A quick quiz to gauge your understanding of introductory principles underpinning endocrinology and regulation of metabolism. 

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Introduction to Endocrinology MCQs

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Question 1
Which of the following best matches the definition of macula densa signalling to the glomerular arterioles?
A
Endocrine
B
Autocrine
C
Paracrine
D
Exocrine
Question 2
Which of the following definitions is best suited to “endocrine” signalling?
A
Acting on adjacent cell types
B
Acting on surface receptors of the same cell
C
Secreting onto adjacent epithelia
D
Acting through blood to distant targets
Question 3
Cytokines are...
A
Polypeptides with sole autocrine roles
B
Steroids with nuclear transcription regulation roles
C
Peptides with autocrine, paracrine and endocrine functionality
D
Steroids with extracellular regulation role
Question 4
Which of the organs described below are not considered “major endocrine” organs?
A
Organ of the common site of gestation
B
Organ that synthesises granular cells
C
Organ with mechanoceptors which cause release of ANP
D
Organ that releases somatostatin from delta cells of its exocrine tissue
Question 4 Explanation: 
The heart is not considered a major endocrine organ, owning to its significant role in the cardiovascular system, and relatively limited role in fluid homeostasis. When overfill is detected of the atria, stretch receptors trigger release of ANP, causing osmotic diuresis and lowering fluid volume.
Question 5
Which of the following is a major molecular hormone type?
A
Polypeptide
B
Sterol
C
Trophoblast
D
Non-modified Amino Acid
Question 6
Which small peptide, amino-acid derivative is a major molecular type of hormone?
A
TRH
B
TSH
C
GnRH
D
Insulin
Question 6 Explanation: 
The answer is TRH. The other noted hormones are all complex, much larger polypeptides in structure.
Question 7
Which is not an example of the function of a complex polypeptide?
A
Maturation of secondary oocyte to Graafian follicle
B
Significantly upregulated - “surge-like” - in response to oestrogen levels to trigger ovulation to occur
C
Modulates basal metabolic rate and key determinant of neurogenesis
D
Released from paraventricular nucleus to upregulate function of thyrotrophic cells of the anterior pituitary gland
Question 7 Explanation: 
The correct answer is describing TRH, which is a small polypeptide. The other three are complex, large polypeptides.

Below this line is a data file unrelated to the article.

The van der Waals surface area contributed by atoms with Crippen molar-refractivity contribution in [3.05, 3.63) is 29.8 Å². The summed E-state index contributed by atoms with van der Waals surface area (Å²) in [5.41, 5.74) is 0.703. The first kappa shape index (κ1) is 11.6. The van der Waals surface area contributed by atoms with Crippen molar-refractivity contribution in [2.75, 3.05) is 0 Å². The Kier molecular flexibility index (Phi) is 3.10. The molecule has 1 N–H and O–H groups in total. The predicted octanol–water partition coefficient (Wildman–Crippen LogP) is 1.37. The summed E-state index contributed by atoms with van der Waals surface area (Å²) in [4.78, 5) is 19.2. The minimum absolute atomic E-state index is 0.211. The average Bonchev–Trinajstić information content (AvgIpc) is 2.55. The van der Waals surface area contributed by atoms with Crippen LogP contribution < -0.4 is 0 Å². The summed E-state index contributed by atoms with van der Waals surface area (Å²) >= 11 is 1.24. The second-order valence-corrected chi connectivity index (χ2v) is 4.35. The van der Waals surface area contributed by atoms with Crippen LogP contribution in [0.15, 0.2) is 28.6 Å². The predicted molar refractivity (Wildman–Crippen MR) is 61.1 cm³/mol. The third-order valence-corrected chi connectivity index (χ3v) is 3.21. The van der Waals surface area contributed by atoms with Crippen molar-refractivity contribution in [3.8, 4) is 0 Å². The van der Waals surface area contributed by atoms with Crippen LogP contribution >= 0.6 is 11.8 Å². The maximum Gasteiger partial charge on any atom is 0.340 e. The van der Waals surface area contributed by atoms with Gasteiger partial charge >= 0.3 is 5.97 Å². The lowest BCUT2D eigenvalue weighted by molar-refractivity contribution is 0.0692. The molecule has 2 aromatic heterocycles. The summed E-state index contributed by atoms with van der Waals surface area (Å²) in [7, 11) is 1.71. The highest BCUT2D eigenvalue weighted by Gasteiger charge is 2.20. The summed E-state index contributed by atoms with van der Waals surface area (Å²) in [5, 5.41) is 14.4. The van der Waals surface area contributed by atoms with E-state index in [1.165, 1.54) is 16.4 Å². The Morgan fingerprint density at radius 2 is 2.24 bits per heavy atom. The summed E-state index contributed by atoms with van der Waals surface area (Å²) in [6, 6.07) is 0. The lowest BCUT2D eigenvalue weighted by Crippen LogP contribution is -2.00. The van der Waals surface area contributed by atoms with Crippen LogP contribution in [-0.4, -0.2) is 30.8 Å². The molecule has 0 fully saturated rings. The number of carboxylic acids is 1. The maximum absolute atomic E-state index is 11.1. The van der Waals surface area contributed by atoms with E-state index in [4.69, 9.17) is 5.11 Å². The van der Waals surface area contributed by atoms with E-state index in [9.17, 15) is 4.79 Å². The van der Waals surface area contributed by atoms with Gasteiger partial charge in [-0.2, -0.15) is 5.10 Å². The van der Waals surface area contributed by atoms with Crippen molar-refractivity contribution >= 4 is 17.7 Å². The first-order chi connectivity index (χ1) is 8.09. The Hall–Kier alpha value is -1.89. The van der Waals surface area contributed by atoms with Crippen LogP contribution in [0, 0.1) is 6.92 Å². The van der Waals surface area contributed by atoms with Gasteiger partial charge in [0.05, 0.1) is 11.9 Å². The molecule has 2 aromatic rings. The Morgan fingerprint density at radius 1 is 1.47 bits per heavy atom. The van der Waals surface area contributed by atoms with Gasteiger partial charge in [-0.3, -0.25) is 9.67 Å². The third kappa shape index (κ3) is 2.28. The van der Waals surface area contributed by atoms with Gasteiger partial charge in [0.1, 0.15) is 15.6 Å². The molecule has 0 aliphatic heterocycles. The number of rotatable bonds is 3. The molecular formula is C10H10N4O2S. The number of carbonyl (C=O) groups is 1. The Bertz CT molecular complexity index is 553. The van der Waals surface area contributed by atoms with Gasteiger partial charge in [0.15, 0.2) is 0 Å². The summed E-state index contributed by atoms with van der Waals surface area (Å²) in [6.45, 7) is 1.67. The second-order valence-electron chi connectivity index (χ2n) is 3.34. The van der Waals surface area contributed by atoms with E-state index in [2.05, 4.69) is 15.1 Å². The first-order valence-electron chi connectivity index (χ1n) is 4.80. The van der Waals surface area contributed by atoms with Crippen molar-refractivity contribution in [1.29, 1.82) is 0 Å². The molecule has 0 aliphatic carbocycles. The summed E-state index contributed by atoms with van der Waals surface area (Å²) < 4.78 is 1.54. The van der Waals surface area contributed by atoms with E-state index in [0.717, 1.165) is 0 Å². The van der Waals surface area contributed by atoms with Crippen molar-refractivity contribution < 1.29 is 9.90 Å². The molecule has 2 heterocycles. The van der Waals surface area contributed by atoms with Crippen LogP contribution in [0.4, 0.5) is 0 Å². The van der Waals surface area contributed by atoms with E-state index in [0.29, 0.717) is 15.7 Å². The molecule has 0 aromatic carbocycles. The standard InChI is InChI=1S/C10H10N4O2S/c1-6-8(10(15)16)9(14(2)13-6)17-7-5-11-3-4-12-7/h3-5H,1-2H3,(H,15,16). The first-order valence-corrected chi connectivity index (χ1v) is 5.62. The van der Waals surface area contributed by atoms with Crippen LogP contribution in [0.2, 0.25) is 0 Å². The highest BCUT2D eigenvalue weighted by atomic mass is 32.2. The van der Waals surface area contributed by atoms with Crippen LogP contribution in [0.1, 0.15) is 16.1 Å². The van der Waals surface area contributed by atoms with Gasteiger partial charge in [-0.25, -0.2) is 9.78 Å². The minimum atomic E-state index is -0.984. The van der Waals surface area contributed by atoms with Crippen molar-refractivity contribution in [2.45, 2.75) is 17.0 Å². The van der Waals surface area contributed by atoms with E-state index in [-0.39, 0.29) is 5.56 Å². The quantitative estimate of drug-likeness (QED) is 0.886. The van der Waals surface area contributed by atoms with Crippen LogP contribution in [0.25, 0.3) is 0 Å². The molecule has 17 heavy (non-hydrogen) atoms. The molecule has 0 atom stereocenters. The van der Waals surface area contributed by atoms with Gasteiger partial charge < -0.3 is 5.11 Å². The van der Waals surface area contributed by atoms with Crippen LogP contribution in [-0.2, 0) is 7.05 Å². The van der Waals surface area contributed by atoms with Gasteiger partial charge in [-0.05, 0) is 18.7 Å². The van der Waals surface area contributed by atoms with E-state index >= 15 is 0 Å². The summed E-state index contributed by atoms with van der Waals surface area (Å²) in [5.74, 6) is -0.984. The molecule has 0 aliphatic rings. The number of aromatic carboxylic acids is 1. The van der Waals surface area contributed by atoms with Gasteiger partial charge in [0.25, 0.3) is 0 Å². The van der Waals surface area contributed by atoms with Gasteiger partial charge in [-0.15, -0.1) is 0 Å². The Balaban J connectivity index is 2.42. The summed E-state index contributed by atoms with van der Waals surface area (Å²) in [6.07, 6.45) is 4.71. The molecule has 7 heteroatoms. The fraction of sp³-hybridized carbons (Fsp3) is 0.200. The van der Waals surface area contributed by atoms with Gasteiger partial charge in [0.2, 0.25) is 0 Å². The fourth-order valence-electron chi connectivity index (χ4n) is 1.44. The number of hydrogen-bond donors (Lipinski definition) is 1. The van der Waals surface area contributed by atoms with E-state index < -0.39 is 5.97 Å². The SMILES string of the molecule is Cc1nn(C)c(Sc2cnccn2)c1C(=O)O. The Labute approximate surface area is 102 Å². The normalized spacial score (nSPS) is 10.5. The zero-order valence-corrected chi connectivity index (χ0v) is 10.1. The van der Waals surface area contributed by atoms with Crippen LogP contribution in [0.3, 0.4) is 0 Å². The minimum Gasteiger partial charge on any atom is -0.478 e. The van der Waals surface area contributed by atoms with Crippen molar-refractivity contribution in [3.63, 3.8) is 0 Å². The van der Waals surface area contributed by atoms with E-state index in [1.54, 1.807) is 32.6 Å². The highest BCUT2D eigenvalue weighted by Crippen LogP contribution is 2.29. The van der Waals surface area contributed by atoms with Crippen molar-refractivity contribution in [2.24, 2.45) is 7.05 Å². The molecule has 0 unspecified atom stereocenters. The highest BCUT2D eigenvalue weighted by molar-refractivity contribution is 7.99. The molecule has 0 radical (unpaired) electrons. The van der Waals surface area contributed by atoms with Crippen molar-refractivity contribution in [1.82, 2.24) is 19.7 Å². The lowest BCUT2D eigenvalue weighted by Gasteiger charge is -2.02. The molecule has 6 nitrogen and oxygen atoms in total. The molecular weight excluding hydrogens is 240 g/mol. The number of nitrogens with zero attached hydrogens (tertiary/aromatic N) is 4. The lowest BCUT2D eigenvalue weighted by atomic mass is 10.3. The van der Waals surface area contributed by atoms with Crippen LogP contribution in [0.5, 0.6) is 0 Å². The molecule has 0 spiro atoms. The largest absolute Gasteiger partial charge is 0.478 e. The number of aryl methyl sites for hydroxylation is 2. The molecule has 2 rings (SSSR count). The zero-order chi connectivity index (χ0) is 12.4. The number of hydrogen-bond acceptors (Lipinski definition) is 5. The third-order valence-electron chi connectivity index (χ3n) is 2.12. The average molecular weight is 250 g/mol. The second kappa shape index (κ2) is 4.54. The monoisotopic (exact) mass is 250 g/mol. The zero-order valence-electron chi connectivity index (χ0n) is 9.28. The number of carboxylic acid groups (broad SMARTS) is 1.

Question 8
Which lipid precursor hormone listed below is NOT a cholesterol derivative?
A
Cortisol
B
Sex steroid
C
Vitamin D
D
Prostaglandin
Question 8 Explanation: 
Prostaglandins are derived from fatty acids. The other three examples above are derived from cholesterol.
Question 9
Which of the following best describes the properties of the hormone deficient in Addison’s disease?
A
Lipophilic
B
Hydrophobic
C
Formed of sER synthesis
D
All of the above
Question 9 Explanation: 
Addison's disease is a primary endocrine dysfunction typified with a deficiency in cortisol and aldosterone levels. These aforesaid hormones are lipid-based, ergo lipophilic, hydrophobic and synthesis occurs - in part - in the smooth endoplasmic reticulum (sER).
Question 10
Protein kinases …
A
Are upregulated by inhibition of adenylate cyclase
B
Are linked to voltage gated calcium channels
C
Are inhibited by PLC upregulation
D
Are upregulated by increased intracellular cAMP
Question 11
Which of the following is upregulated by reduced zona fasciculata secretions?
A
Corticotrophs
B
Mammotrophs
C
Lactotrophs
D
Thyrotrophs
Question 11 Explanation: 
The adrenal cortex is divided into three zonules - reticularis, glomerulus and fasciculata. They secrete androgens, aldosterone and cortisol (amongst others) respectively. Thus, a decline in the levels of cortisol will trigger an up regulation of corticotrophs of the anterior pituitary gland parenchyma to secrete ACTH to compensate and reverse this serum deficit of stress hormone.
Question 12
GHIH acts on which region of the endocrine system directly?
A
Anterior pituitary gland
B
Thalamus
C
Zona glomerulosa
D
Posterior pituitary gland
Question 12 Explanation: 
GHIH is secreted by the arcuate nucleus of the hypothalamus to prevent anterior pituitary cells from releasing growth hormone - it is also known by the synonym SST or somatostatin.
Question 13
Which of the following best describes a primary endocrine dysfunction?
A
Undersecretion of pancreatic beta cells due to overexpressed D cell (Antrum) inhibition
B
Undersecretion from lactotrophic cells due to anterior pituitary glandular enzymatic dysregulation
C
Overstimulation of corticotrophs by the paraventricular nucleus
D
Bitemporal hemianopsia causing pituitary adenoma
Question 13 Explanation: 
A primary endocrine dysfunction is different to a secondary in that the former is an inherent issue with the glandular tissue, the latter is an issue with the stimulation/inhibition of said glandular tissue from an extrinsic source. Thus, the answer is undersecretion from lactotrophic cells due to enzymatic dysregulation as this is an issue inherent with the anterior pituitary gladular cells, not their control mechanism e.g. the hypothalamus.
Question 14
An ACTH-causing adenoma in the lung would be an example of 
A
A metastatic neoplasm
B
Hyperplasia
C
An ectopic production
D
A glandular dysfunction
Question 14 Explanation: 
Ectopic refers to a site not usual. In this case, it is not usual for ACTH to be secreted from the lung, thus an adenoma has formed ectopically.
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